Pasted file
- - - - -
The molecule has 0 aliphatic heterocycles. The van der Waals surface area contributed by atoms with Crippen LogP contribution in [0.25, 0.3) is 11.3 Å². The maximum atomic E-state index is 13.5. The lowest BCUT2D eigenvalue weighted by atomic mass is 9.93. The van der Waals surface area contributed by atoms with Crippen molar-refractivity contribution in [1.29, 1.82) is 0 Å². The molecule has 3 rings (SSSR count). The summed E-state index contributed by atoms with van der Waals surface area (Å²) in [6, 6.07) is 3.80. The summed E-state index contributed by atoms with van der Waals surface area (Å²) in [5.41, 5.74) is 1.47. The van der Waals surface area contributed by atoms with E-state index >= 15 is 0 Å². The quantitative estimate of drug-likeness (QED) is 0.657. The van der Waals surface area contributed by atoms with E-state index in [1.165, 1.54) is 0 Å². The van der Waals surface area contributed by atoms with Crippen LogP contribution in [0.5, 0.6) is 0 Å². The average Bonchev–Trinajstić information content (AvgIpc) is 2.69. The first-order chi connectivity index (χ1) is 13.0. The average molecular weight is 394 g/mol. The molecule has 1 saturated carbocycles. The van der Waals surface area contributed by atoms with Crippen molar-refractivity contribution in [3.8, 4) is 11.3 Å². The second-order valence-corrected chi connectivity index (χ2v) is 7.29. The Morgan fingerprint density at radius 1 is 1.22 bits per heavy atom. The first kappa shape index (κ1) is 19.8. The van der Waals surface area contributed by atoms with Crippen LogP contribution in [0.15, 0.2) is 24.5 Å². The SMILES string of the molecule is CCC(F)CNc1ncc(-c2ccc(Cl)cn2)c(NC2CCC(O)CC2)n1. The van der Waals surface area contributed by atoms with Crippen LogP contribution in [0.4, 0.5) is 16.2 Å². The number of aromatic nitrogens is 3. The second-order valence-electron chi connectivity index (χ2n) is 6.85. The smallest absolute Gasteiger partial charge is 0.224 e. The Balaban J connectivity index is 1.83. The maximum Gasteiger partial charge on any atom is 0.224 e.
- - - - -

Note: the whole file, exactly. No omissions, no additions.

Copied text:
The molecule has 0 aliphatic heterocycles. The van der Waals surface area contributed by atoms with Crippen LogP contribution in [0.25, 0.3) is 11.3 Å². The maximum atomic E-state index is 13.5. The lowest BCUT2D eigenvalue weighted by atomic mass is 9.93. The van der Waals surface area contributed by atoms with Crippen molar-refractivity contribution in [1.29, 1.82) is 0 Å². The molecule has 3 rings (SSSR count). The summed E-state index contributed by atoms with van der Waals surface area (Å²) in [6, 6.07) is 3.80. The summed E-state index contributed by atoms with van der Waals surface area (Å²) in [5.41, 5.74) is 1.47. The van der Waals surface area contributed by atoms with E-state index >= 15 is 0 Å². The quantitative estimate of drug-likeness (QED) is 0.657. The van der Waals surface area contributed by atoms with E-state index in [1.165, 1.54) is 0 Å². The van der Waals surface area contributed by atoms with Crippen LogP contribution in [0.5, 0.6) is 0 Å². The average Bonchev–Trinajstić information content (AvgIpc) is 2.69. The first-order chi connectivity index (χ1) is 13.0. The average molecular weight is 394 g/mol. The molecule has 1 saturated carbocycles. The van der Waals surface area contributed by atoms with Crippen molar-refractivity contribution in [3.8, 4) is 11.3 Å². The second-order valence-corrected chi connectivity index (χ2v) is 7.29. The Morgan fingerprint density at radius 1 is 1.22 bits per heavy atom. The first kappa shape index (κ1) is 19.8. The van der Waals surface area contributed by atoms with Crippen LogP contribution in [0.15, 0.2) is 24.5 Å². The SMILES string of the molecule is CCC(F)CNc1ncc(-c2ccc(Cl)cn2)c(NC2CCC(O)CC2)n1. The van der Waals surface area contributed by atoms with Crippen LogP contribution in [0.4, 0.5) is 16.2 Å². The number of aromatic nitrogens is 3. The second-order valence-electron chi connectivity index (χ2n) is 6.85. The smallest absolute Gasteiger partial charge is 0.224 e. The Balaban J connectivity index is 1.83. The maximum Gasteiger partial charge on any atom is 0.224 e.